Today's N&O reports that the state House budget released this week cuts back on enrollment growth funding for the UNC system for 2011-12. Ray Rapp, a Democrat from Mars Hill, is quoted "We're trying to keep it accessible and affordable as it always has been, but we're trying to get a handle on planning. It just can't be an open checkbook."
1) I have worked at one of the two flagship research universities for 32 years and this is the first I have heard of an open checkbook. Last time I checked the UNC system took about a 10 percent budget cut this year. I am sure the faculty and staff who have been laid off would like to get their hands on this open checkbook.
2) This is a classic case of save now and pay later. College graduates earn roughly 50 percent more over their lifetimes than high school graduates. Since the overwhelming majority of UNC system grads stay in NC and the state has a graduated income tax, they pay 55-60 percent more in taxes over their lifetimes. Also corporations base their location and expansion decisions on the availability of educational resources.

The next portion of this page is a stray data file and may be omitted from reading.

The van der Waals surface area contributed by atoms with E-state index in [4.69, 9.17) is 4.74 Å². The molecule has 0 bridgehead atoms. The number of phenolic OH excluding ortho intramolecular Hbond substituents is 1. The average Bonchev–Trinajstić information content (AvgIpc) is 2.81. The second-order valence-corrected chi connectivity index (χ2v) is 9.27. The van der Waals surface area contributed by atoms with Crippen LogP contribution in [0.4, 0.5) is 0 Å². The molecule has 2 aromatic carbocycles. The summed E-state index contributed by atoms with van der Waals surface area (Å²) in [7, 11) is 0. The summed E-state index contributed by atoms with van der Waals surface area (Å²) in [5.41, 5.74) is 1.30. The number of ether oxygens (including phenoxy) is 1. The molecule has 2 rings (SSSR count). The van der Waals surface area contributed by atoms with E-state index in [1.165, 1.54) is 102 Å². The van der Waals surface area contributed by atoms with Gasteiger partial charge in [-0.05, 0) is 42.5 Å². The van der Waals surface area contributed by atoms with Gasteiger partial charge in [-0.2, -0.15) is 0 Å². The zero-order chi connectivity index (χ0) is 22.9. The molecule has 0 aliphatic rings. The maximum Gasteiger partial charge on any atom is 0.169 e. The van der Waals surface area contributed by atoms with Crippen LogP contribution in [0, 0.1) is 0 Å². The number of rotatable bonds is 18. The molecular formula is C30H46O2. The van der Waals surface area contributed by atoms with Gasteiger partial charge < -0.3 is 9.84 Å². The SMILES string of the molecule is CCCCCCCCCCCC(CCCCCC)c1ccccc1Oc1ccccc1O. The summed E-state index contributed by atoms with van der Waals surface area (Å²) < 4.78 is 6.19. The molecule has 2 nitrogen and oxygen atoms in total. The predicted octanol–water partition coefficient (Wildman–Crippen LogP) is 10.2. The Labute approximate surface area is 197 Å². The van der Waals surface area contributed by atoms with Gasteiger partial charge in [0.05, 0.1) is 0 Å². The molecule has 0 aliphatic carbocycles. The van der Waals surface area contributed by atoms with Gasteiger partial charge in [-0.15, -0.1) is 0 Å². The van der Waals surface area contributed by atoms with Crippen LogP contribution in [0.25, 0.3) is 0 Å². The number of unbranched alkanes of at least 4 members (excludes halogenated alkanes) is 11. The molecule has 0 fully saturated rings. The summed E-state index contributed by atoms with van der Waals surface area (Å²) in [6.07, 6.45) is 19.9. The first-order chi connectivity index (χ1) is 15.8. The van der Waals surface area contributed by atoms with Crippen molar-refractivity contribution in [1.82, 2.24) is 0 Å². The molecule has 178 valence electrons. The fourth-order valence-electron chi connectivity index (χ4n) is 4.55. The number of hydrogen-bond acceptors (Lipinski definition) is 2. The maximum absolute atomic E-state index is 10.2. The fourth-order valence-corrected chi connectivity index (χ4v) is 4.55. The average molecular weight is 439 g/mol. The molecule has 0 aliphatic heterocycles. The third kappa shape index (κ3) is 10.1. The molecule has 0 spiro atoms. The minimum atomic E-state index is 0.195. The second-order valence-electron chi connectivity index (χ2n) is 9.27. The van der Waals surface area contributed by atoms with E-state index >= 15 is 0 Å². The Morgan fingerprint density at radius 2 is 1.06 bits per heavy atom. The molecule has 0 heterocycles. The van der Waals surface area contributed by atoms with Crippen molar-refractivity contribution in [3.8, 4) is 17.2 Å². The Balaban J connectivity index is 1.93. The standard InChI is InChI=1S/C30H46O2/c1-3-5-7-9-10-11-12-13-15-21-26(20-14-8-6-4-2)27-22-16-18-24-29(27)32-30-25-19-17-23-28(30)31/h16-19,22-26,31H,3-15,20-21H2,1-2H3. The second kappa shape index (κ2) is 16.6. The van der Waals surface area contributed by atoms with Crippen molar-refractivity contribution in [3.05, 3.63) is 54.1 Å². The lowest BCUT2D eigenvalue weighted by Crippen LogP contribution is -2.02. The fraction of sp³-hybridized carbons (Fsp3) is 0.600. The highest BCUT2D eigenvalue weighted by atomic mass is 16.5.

3) I do not envy the position of state legislators. They have a $700-800 million budget hole to plug in 2010-11 and a $3 billion hole in 2011-12. Clearly there will need to be retrenchment in many areas; unfunded federal mandates will make matters even more difficult. Painful decisions about taxes and future government services await.
4) I am not so naive as to think the UNC system should be exempt from future cuts. However, these cuts should not be made in a way that will jeopardize access to higher education for future generations. I think all other options should be on the table: more distance ed, higher teaching loads, shifting some teaching from UNC to community and technical colleges -- all of this and more should be on the table.
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